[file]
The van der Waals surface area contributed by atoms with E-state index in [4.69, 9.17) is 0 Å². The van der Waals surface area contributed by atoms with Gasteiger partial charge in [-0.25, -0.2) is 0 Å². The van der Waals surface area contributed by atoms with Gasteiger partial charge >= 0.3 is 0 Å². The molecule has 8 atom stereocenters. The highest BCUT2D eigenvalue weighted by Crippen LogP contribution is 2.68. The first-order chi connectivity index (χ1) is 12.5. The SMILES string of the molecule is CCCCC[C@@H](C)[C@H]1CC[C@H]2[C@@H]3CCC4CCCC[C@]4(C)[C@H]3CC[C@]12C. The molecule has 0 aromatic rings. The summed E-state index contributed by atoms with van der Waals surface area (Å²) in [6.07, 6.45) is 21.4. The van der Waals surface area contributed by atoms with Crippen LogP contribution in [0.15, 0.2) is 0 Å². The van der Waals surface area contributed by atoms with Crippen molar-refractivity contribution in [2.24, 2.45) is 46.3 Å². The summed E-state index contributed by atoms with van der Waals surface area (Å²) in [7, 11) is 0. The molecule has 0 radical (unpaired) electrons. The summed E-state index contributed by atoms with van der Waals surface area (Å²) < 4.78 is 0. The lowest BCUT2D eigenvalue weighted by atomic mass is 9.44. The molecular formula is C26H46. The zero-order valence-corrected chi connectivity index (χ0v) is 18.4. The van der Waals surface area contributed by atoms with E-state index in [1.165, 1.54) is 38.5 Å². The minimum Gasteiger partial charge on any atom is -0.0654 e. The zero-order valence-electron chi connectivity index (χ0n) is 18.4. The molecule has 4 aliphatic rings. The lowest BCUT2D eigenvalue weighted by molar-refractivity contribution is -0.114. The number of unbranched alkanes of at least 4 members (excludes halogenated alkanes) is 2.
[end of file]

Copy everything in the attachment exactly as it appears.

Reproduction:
The van der Waals surface area contributed by atoms with E-state index in [4.69, 9.17) is 0 Å². The van der Waals surface area contributed by atoms with Gasteiger partial charge in [-0.25, -0.2) is 0 Å². The van der Waals surface area contributed by atoms with Gasteiger partial charge >= 0.3 is 0 Å². The molecule has 8 atom stereocenters. The highest BCUT2D eigenvalue weighted by Crippen LogP contribution is 2.68. The first-order chi connectivity index (χ1) is 12.5. The SMILES string of the molecule is CCCCC[C@@H](C)[C@H]1CC[C@H]2[C@@H]3CCC4CCCC[C@]4(C)[C@H]3CC[C@]12C. The molecule has 0 aromatic rings. The summed E-state index contributed by atoms with van der Waals surface area (Å²) in [6.07, 6.45) is 21.4. The van der Waals surface area contributed by atoms with Crippen LogP contribution in [0.15, 0.2) is 0 Å². The van der Waals surface area contributed by atoms with Crippen molar-refractivity contribution in [2.24, 2.45) is 46.3 Å². The summed E-state index contributed by atoms with van der Waals surface area (Å²) in [7, 11) is 0. The molecule has 0 radical (unpaired) electrons. The summed E-state index contributed by atoms with van der Waals surface area (Å²) < 4.78 is 0. The lowest BCUT2D eigenvalue weighted by atomic mass is 9.44. The molecular formula is C26H46. The zero-order valence-corrected chi connectivity index (χ0v) is 18.4. The van der Waals surface area contributed by atoms with E-state index in [1.165, 1.54) is 38.5 Å². The minimum Gasteiger partial charge on any atom is -0.0654 e. The zero-order valence-electron chi connectivity index (χ0n) is 18.4. The molecule has 4 aliphatic rings. The lowest BCUT2D eigenvalue weighted by molar-refractivity contribution is -0.114. The number of unbranched alkanes of at least 4 members (excludes halogenated alkanes) is 2.